People around the world were heartbroken when a young mom died falling down the stairs of a Manhattan subway station. But New Yorkers with small children or disabilities were hardly shocked.
New York is an elevator town. But NYC ranks dead last of all major cities for disability access in its public transit system, namely the lack of elevators at subway stations. Maylasia Goodson died because she had little choice but to carry her infant’s stroller down the subway stairs.
Lack of subway elevator led to a deadly accident
New York’s subway system is one of the largest and most efficient at connecting people and places. Unless those people need an elevator to access the train. While Washington, D.C.’s subway system is approaching 100 percent accessibility, New York is still hovering around 25 percent. In some parts of the city, residents are 10 stops away from a handicapped-accessible platform.
When Maylasia Goodson got to the station at Seventh Avenue and 53rd Street, she did what many parents are forced to do every day. She picked up her child in the stroller and started down the stairs. Slipped? Pushed? Medical emergency? Moot questions if she’d simply had the option of an elevator button.
The subway accessibility situation is inexcusable
In 2017, Disability Rights Advocates filed dual lawsuits against the Metropolitan Transit Authority, alleging that the MTA is woefully out of compliance with the Americans With Disabilities Act:
- Only one-fourth of New York’s 472 subway stations have elevators. It is a huge hardship for people in wheelchairs, parents with strollers and others with mobility issues to get to the platform. The city’s own comptroller says that more than 200,000 residents with disabilities lack an accessible station in their neighborhood. That doesn’t count another half-million seniors and young children in those neighborhoods.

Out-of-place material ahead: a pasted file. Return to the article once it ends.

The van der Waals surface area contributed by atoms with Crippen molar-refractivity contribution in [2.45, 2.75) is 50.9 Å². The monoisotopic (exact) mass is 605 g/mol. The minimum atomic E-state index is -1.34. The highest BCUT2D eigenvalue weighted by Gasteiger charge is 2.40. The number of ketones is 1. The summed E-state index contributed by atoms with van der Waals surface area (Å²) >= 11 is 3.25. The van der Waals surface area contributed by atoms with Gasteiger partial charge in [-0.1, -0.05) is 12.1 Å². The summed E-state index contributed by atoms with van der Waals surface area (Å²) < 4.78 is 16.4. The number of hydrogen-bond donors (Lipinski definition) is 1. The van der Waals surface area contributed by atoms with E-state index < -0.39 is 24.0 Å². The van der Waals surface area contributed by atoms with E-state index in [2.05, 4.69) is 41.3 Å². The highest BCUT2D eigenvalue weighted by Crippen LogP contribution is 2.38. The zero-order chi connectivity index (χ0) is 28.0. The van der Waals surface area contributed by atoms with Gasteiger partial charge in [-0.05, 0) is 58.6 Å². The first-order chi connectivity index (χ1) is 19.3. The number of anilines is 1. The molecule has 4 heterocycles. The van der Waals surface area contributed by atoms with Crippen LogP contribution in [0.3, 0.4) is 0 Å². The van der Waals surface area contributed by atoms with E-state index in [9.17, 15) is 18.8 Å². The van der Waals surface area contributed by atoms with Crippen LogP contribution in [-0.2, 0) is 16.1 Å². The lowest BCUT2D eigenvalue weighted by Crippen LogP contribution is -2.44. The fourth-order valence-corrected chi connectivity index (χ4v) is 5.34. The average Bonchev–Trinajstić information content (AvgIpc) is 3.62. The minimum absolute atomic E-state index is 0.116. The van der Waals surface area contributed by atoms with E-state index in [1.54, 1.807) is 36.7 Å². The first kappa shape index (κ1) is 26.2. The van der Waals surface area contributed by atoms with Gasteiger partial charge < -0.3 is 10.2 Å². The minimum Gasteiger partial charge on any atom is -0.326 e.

The alternatives are to (a) wheel many blocks to the nearest station that has an elevator or (b) to summon Access-A-Ride or Uber, which are painfully slow and unreliable.
- The few subway station elevators are constantly broken. The class action lawsuit says the MTA also fails miserably to service its elevators. One survey revealed that the average subway elevator is out of order 53 times a year. Another survey said on any given day about 25 elevators break down and it takes on average four hours to get them running again.
People who depend on those scarce elevators are either stuck for hours when they malfunction or rely on the kindness of strangers to carry them up or down the stairs.
Property owners are responsible for elevator access and safety
The ADA requires property owners to make reasonable accommodations to make their buildings and grounds handicapped-accessible. This includes not only installing elevators or wheelchair ramps, but regular maintenance and inspection.
Private and public property owners, including the City of New York and the MTA, are liable for failing to comply with the ADA, and for injuries resulting from malfunctioning or unsafe elevators. However, any lawsuit against a government entity is subject to a 90-day notice of filing. Failing to give notice prior to the deadline nullifies the right to sue.
The MTA has a five-year plan to upgrade at least 50 subway stations so that no resident is more than two stops from an accessible platform. It’s a start, but it’s not nearly enough. Hopefully, the Maylasia Goodson tragedy -- and the voices of parents and people with disabilities -- will spur a greater commitment to bring all of NYC’s transit system into the 21st century.